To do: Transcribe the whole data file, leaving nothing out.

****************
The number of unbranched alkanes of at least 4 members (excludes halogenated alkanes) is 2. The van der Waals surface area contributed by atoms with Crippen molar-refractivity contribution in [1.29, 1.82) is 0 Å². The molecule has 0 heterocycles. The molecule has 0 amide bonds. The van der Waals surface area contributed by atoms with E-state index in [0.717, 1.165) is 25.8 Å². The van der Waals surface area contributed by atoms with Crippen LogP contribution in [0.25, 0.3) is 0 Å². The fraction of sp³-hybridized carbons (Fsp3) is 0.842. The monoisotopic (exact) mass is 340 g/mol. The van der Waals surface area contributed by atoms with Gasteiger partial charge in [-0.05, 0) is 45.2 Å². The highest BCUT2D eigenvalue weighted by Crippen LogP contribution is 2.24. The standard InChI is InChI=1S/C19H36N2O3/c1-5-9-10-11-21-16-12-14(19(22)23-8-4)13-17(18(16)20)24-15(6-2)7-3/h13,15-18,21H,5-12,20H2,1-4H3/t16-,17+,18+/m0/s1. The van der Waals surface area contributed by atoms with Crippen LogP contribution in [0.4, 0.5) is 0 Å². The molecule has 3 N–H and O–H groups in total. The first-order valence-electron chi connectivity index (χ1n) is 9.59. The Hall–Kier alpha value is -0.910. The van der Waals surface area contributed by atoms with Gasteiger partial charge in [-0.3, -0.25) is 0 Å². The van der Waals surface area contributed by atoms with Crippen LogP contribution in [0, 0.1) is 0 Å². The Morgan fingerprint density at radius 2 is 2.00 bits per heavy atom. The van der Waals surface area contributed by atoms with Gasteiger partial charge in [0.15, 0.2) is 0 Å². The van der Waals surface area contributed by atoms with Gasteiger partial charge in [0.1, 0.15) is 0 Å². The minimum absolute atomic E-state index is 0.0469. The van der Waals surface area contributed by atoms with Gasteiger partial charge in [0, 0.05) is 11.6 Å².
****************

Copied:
The number of unbranched alkanes of at least 4 members (excludes halogenated alkanes) is 2. The van der Waals surface area contributed by atoms with Crippen molar-refractivity contribution in [1.29, 1.82) is 0 Å². The molecule has 0 heterocycles. The molecule has 0 amide bonds. The van der Waals surface area contributed by atoms with E-state index in [0.717, 1.165) is 25.8 Å². The van der Waals surface area contributed by atoms with Crippen LogP contribution in [0.25, 0.3) is 0 Å². The fraction of sp³-hybridized carbons (Fsp3) is 0.842. The monoisotopic (exact) mass is 340 g/mol. The van der Waals surface area contributed by atoms with Gasteiger partial charge in [-0.05, 0) is 45.2 Å². The highest BCUT2D eigenvalue weighted by Crippen LogP contribution is 2.24. The standard InChI is InChI=1S/C19H36N2O3/c1-5-9-10-11-21-16-12-14(19(22)23-8-4)13-17(18(16)20)24-15(6-2)7-3/h13,15-18,21H,5-12,20H2,1-4H3/t16-,17+,18+/m0/s1. The van der Waals surface area contributed by atoms with Crippen LogP contribution in [0.4, 0.5) is 0 Å². The molecule has 3 N–H and O–H groups in total. The first-order valence-electron chi connectivity index (χ1n) is 9.59. The Hall–Kier alpha value is -0.910. The van der Waals surface area contributed by atoms with Gasteiger partial charge in [-0.3, -0.25) is 0 Å². The van der Waals surface area contributed by atoms with Crippen LogP contribution in [0, 0.1) is 0 Å². The Morgan fingerprint density at radius 2 is 2.00 bits per heavy atom. The van der Waals surface area contributed by atoms with Gasteiger partial charge in [0.15, 0.2) is 0 Å². The van der Waals surface area contributed by atoms with Gasteiger partial charge in [0.1, 0.15) is 0 Å². The minimum absolute atomic E-state index is 0.0469. The van der Waals surface area contributed by atoms with Gasteiger partial charge in [0, 0.05) is 11.6 Å².